And ’tis because you know the Pow’r you have,
You use me thus, and make me such a Slave.
Oh! give me leave to speak - -
Is this the Recompense you think is due,
To those that sacrifice their Lives for you?
Yet use me as you will, to my last Breath,
Tho’ loath’d by you, I’ll keep my plighted Faith. - -

And did you understand what Pleasure lies
In being constant, you wou’d Change despise.
You’ll never meet with one will prove so kind,
Tho’ in another you more Beauty find.
Yet I can tell the time, tho’ now ’tis gone,
(Poor as it is) when mine has pleas’d alone. - -

You need not bid me keep you in my Mind,
I’m too much of myself to that inclin’d.
I can’t forget you, nor those Hopes you give
Of your return, in Portugal to live.
Cou’d I from this unhappy Cloister break,
You thro’ the Perils of the World I’d seek.
I’d follow where you went, without Regret,
And constantly upon your Fortune wait,
Think not I keep these Hopes to ease my Grief,
Or bring to my despairing Soul Relief;
No, I’m too well acquainted with my Fate,
And know I’m born to be unfortunate. - -

Yet while I write, some glimmering Hopes appear }
That yield a respite to my wild Despair, }
And some small Ease afford amidst my Care. }
Tell me, what made you press my Ruin so?
Why with your Craft a harmless Maid undo?
Why strove t’ ensnare my too-unguarded Heart,
When you were sure ere long you shou’d depart?
What Injury had I e’er done to you,
To make you with such Wiles, my Innocence pursue?

But pardon me, (thou Charmer of my Soul!)
For I will charge you with no crime at all.
Let me hear oft from you, where-e’er you are,
For I methinks shou’d in your Fortune share,
But above all, I beg you, by the Love
Which once you swore shou’d ever constant prove;
By all those Vows, which you so often made
When on my panting Bosom you have laid,
Let me no longer this sad Absence mourn,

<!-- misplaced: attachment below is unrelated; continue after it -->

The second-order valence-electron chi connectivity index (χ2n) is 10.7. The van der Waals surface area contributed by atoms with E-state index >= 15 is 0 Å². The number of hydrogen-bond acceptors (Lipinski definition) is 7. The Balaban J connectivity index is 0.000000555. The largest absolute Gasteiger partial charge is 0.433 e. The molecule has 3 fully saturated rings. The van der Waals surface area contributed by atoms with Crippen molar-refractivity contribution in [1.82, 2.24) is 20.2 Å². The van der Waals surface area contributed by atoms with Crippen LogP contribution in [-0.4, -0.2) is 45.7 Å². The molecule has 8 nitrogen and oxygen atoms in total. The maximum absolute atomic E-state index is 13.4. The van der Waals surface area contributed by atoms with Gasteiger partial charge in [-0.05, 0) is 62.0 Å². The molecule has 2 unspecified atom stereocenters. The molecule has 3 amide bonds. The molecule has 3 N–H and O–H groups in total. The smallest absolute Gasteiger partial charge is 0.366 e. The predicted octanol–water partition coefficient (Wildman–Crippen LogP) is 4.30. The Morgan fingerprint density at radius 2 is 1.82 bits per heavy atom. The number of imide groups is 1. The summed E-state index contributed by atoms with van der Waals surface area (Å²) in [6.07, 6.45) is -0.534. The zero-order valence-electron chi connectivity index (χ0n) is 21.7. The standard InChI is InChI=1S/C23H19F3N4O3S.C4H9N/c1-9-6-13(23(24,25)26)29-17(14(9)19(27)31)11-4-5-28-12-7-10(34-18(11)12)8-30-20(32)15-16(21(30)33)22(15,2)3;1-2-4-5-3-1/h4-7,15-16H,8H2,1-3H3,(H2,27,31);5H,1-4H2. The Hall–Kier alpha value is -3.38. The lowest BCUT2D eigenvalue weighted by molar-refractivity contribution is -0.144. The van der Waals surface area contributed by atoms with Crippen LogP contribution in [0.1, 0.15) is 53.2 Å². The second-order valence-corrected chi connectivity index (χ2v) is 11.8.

But bless me, bless me with your kind Return.
Adieu - and yet so tender am I grown,
I know not how to end these Lines so soon;
Oh I that I could but in their Room convey
Myself, thou lovely faithless Man, to Thee!
Fool that I am, I quite distracted grow, }
And talk of things impossible to do; }
Adieu, - for I can say no more - Adieu. - }
Love me for ever, and I’ll bear my Fate,
(Hard as it is) without the least Regret.




LETTER II

From a Nun to a Cavalier


Alas! it is impossible to tell
Th’ afflicting Pains that injur’d Lovers feel.
And if my Flame, by what I write, you rate,
Then have I made my self unfortunate.
Blest should I be, cou’d your own Breast define
The raging Passion that I feel in mine;
But I must ne’er enjoy that happy Fate: }
And if I ’m always doom’d to bear your Hate, }
’Tis base to use me at this barb’rous rate. }
Oh! it distracts my Soul when I reflect
Upon my slighted Charms, and your Neglect:
And ’twill t’ your Honour as destructive be,
As ’tis conducive to my Misery. - -

It now is come to pass what then I fear’d,
When you to leave me in such haste prepar’d.
Fool as I was, to think your Flame was true,
True as th’ Excessive Love I bear to you!
T’ encrease my Torments all your Acts incline;
To make me wretched is your whole Design.

Nor wou’d your Passion any Ease allow,
If only grounded on my Love for you:
But I’m so far ev’n from that poor Pretence,
Six Months are past since you departed hence;
Six tedious Melancholy Months are gone,
And I’ve not been so much as thought upon:
Blind with the fondness of my own Desire,
Else might have found my Joys wou’d soon expire.
How cou’d I think that you’d contented be
To leave your Friends and Native Place for me?
Alas! Remembrance of my former Joys
Adds to the Number of my Miseries.
Will all my flatt’ring Hopes then prove in vain?
Must I ne’er Live to see you here again?
Why may not I once more behold your Charms,
Once more enfold you in my longing Arms?
Why may not I, as heretofore, receive
Those sweet transporting Joys which none but you can give? - -

I find the Flame that set my Soul on Fire
In you was nothing but a loose Desire.
I should have reason’d ere it was too late,
And so prevented my approaching Fate:
My busie Thoughts were all on you bestow’d,
I for my own repose not one allow’d:
So pleas’d was I, whilst in your Lovely Arms,
I thought myself secure from future Harms:
But yet you may remember, oft I’ve said,
You’d be the Ruin of a harmless Maid;
But those were Notions that abortive dy’d,
And I upon your flatt’ring Oaths rely’d.

Cou’d I cease loving you, I shou’d have Ease,
But that ’s a Cure far worse than the Disease;